Variable Declaration

A variable is a way of naming and storing a value for later use by the program, such as data from a sensor or an intermediate value used in a calculation.

Declaring Variables

Before they are used, all variables have to be declared. Declaring a variable means defining its type, and optionally, setting an initial value (initializing the variable). Variables do not have to be initialized (assigned a value) when they are declared, but it is often useful.

int inputVariable1;
int inputVariable2 = 0; // both are correct

Programmers should consider the size of the numbers they wish to store in choosing variable types. Variables will roll over when the value stored exceeds the space assigned to store it. See below for an example.

Variable Scope

Another important choice that programmers face is where to declare variables. The specific place that variables are declared influences how various functions in a program will see the variable. This is called variable scope.

Initializing Variables

Variables may be initialized (assigned a starting value) when they are declared or not. It is always good programming practice however to double check that a variable has valid data in it, before it is accessed for some other purpose.


 int calibrationVal = 17;  
 // declare calibrationVal and set initial value

Variable Rollover

When variables are made to exceed their maximum capacity they “roll over” back to their minimum capacity, note that this happens in both directions.

   int x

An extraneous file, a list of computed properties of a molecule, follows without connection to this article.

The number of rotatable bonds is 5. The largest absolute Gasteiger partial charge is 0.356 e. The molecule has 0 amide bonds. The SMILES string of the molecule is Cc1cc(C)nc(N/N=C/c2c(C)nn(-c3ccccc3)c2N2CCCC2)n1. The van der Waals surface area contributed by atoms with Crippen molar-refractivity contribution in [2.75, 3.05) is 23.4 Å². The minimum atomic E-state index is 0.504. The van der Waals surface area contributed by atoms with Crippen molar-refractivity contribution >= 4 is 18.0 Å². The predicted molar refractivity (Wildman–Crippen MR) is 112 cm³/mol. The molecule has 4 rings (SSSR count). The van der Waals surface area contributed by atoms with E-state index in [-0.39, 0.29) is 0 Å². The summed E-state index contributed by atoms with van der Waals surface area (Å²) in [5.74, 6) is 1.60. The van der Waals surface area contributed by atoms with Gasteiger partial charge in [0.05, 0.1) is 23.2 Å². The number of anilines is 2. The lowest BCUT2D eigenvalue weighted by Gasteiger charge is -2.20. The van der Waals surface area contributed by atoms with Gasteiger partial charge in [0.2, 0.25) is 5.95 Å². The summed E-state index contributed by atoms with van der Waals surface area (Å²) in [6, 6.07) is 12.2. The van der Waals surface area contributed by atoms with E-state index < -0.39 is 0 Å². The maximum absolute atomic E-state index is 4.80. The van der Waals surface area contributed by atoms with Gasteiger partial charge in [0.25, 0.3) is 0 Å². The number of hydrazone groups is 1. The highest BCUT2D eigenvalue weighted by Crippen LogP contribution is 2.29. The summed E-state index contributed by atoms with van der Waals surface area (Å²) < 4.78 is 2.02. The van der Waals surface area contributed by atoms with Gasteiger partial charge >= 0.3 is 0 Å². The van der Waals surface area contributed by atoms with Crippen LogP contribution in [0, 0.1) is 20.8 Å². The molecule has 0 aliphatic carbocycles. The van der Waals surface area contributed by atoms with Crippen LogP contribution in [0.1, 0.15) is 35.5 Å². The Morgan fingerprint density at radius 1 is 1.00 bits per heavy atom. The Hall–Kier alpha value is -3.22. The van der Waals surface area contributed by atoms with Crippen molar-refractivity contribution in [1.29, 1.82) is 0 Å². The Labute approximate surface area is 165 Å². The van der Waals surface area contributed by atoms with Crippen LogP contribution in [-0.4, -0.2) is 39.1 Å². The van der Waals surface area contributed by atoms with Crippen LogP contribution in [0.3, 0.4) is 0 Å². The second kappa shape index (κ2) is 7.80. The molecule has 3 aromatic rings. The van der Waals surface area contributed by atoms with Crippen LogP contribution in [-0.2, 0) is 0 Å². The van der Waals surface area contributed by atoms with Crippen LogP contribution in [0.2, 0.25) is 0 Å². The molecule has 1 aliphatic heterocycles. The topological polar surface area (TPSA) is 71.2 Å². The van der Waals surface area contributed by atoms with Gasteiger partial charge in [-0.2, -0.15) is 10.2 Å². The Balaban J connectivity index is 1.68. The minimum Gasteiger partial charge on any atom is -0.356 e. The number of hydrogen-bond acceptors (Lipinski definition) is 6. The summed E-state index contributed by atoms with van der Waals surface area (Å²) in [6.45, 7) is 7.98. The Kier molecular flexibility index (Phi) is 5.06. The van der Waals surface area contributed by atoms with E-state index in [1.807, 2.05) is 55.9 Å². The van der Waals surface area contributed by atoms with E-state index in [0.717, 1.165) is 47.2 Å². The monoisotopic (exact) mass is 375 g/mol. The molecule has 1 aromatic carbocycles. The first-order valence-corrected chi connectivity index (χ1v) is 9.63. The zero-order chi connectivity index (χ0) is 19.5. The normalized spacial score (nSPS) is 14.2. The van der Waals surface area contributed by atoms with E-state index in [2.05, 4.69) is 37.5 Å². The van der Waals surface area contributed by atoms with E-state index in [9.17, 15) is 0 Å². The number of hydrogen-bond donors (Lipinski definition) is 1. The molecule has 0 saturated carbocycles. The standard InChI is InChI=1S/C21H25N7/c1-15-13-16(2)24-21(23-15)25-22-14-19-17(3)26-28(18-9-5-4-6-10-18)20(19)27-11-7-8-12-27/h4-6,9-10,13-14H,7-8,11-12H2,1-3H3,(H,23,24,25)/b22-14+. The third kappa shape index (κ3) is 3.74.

x = -32,768;
   x = x - 1;       // x now contains 32,767 - rolls over in neg. direction

   x = 32,767;
   x = x + 1;       // x now contains -32,768 - rolls over

Using Variables

Once variables have been declared, they are used by setting the variable equal to the value one wishes to store with the assignment operator (single equal sign). The assignment operator tells the program to put whatever is on the right side of the equal sign into the variable on the left side.

inputVariable1 = 7;             // sets the variable named inputVariable1 to 7
inputVariable2 = analogRead(2); // sets the variable named inputVariable2 to the 
                                // (digitized) input voltage read from analog pin #2


 int lightSensVal;
   char currentLetter;
   unsigned long speedOfLight = 186000UL;
   char errorMessage = {"choose another option"}; // see string 

Once a variable has been set (assigned a value), you can test its value to see if it meets certain conditions, or you can use its value directly. For instance, the following code tests whether the inputVariable2 is less than 100, then sets a delay based on inputVariable2 which is a minimum of 100:

if (inputVariable2 < 100)
  inputVariable2 = 100;


This example shows all three useful operations with variables. It tests the variable ( if (inputVariable2 < 100) ), it sets the variable if it passes the test ( inputVariable2 = 100 ), and it uses the value of the variable as an input parameter to the delay() function ( delay(inputVariable2) )

Style Note: You should give your variables descriptive names, so as to make your code more readable. Variable names like tiltSensor or pushButton help you (and anyone else reading your code) understand what the variable represents. Variable names like var or value, on the other hand, do little to make your code readable.

You can name a variable any word that is not already one of the keywords in 86Duino. Avoid beginning variable names with numeral characters.

Some variable types

unsigned int
unsigned long

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The text of the 86Duino reference is a modification of the Arduino reference, and is licensed under a Creative Commons Attribution-ShareAlike 3.0 License. Code samples in the reference are released into the public domain.